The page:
Cancer Screening Tests

If you are organising your health to-do list for this year, this cancer screening guide will help you catch the disease early in its track and treat it with the relevant treatment before it becomes fatal. Here are some essential cancer screening tests that every woman must get done.

Breast Cancer

A simple screening test can be used to find this type of cancer. Sometimes a lump can be too small for your home inspections and require medical diagnosis. If left untreated, cancer can spread to other parts of your body. Breast cancer can be diagnosed with a simple Mammogram and it is the most common test used by doctors nowadays. The mammogram utilises the X-ray technology to take the pictures inside your breasts. A 3D mammogram takes pictures not from one but several angles and positions to make it easier for the doctor to diagnose the disease.

Most health platforms discredit home breast exams as small lumps can be easily missed. According to the U.S. Preventive Services Task Force (USPSTF), women over the age of 50 should get a mammogram every year while American Cancer Society contends that every woman over 45 should have a mammogram once a year. If you have a family history of breast cancer or have a higher risk due to other medical conditions, talk to your doctor about how often you need to get mammograms.

Lung Cancer

It is one of the deadliest cancers, which affects millions of women in the world and is primarily caused by smoking. If you smoke regularly, you must not miss this screening test. Doctors usually diagnose or test for lung cancer by a low-dose computed tomography (LDCT) scan, which uses X-rays to take continuous images of your lungs. You lie down on your back and raise your arms above your head as the table takes you through a scanner in an easy process. During the test, you are required to hold your breath for at least 5 seconds. It is essential to have a lung-screening test if you are 55-80 years old, smoke now, smoked in the past 15 years, or smoked at least one pack a day for 30 years.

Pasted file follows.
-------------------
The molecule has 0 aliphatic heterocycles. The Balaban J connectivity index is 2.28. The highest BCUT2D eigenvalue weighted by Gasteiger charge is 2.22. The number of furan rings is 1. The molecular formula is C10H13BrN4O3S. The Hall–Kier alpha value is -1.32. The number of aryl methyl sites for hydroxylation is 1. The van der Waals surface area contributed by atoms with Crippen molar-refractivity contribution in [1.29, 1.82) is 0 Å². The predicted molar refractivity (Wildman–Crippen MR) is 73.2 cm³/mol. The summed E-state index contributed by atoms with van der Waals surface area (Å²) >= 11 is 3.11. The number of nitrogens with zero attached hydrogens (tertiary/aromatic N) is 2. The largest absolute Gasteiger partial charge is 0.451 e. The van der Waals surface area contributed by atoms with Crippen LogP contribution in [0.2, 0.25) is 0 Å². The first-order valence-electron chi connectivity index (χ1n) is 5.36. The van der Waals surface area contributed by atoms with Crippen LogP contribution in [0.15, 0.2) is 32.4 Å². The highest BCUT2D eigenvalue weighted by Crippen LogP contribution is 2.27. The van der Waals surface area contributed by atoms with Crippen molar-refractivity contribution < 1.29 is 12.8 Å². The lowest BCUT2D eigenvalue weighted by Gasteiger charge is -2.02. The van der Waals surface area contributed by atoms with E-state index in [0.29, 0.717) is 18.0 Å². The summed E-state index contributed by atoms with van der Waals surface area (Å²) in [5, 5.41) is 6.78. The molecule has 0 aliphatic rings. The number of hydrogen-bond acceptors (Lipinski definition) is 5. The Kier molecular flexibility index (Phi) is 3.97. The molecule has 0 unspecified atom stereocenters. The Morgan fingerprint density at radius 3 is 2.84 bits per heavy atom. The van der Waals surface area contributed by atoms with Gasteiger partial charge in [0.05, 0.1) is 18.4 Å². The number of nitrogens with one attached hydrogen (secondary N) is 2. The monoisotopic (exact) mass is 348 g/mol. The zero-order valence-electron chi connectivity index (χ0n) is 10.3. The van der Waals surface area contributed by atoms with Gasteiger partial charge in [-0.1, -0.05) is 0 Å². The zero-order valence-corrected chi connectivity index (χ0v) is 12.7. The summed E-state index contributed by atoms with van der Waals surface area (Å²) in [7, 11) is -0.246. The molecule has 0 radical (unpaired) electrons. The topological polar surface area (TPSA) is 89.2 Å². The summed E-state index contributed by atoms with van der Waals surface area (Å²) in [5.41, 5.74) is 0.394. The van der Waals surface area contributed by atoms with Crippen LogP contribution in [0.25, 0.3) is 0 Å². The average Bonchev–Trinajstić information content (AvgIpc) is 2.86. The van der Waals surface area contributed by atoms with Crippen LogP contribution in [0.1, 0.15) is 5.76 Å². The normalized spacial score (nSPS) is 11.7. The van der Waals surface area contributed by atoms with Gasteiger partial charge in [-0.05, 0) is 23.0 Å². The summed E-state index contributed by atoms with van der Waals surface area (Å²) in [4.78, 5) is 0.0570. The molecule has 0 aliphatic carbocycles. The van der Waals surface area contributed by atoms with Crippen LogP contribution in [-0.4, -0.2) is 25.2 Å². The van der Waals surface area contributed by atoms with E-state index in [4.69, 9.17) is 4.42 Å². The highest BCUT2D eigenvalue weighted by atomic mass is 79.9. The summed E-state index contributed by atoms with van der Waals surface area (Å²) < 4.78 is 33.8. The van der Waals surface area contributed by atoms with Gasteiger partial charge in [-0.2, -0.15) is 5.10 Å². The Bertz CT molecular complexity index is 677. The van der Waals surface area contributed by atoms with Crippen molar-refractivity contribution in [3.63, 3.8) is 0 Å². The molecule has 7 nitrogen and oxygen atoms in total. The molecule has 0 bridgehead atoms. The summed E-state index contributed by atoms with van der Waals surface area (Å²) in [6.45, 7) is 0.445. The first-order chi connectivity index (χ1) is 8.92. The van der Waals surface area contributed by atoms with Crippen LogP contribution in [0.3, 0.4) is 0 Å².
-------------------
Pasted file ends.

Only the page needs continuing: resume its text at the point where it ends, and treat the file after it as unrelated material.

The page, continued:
Colorectal Cancer

This cancer originates within a growth in your colon called polyps. Colon is a part of the digestive system and screening tests are the key to finding these growths before they turn into cancer. The doctor can recommend one or a combination of tests to diagnose colorectal cancer or polyp growth. Colonoscopy is the most common type of test which is used for this purpose. In this test, the doctor examines your entire colon and rectum with a help of a camera attached to the end of a flexible tube. To prepare for this exam, you will need to consume only liquids for two days prior to your exam and during this exam you will be treated with anaesthesia. If a doctor spots a polyp during this exam, they will remove it and send it to the lab for cancer diagnosis.

Flexible Sigmoidoscopy is also used for diagnosing colorectal cancer and is quite similar to colonoscopy, but is less thorough. This 20-minute test requires less preparation as the doctor checks only a small part of your colon. Another way to find out polyps is taking high-sensitivity faecial occult blood tests (FOBT), which is essentially a test in which blood is detected in the bowel movement. It is used to detect blood, which can bleed from cancers in the colon and rectum. If you are between the ages of 50 to 75, get a colorectal cancer screening test. However, if you are between the ages of 75-85, inquire about the risk. Here is what the USPSTF recommends:

  • Colonoscopy once every 10 years
  • FOBT once a year
  • Flexible Sigmoidoscopy after every 5 years, in addition to FOBT every 3 years

Cervical Cancer

It originates in the cells of the cervix, which is the lower part of your uterus. It can gradually transform into cancer if they are not detected and treated. Pap tests are usually used for diagnosing this cancer and are used to find any abnormal cells in the cervix. Human papilloma virus (HPV) test is also done in addition to the Pap test to see if you are also infected with HIV Virus, which is one of causes of cervical cancer. Pap test must be conducted after every 3 years if you lie in the age group 20-65. However, if you are 30-65 years of age, get a Pap and HIV test every 5 years.

Skin Cancer

According to the American Cancer Society, regular skin checks are the most efficient way to find skin cancers. During these skin examinations, a doctor will look for any abnormal mole, growth or discolouration that might look like cancer. These skin examinations must be done every month to see if there are any changes.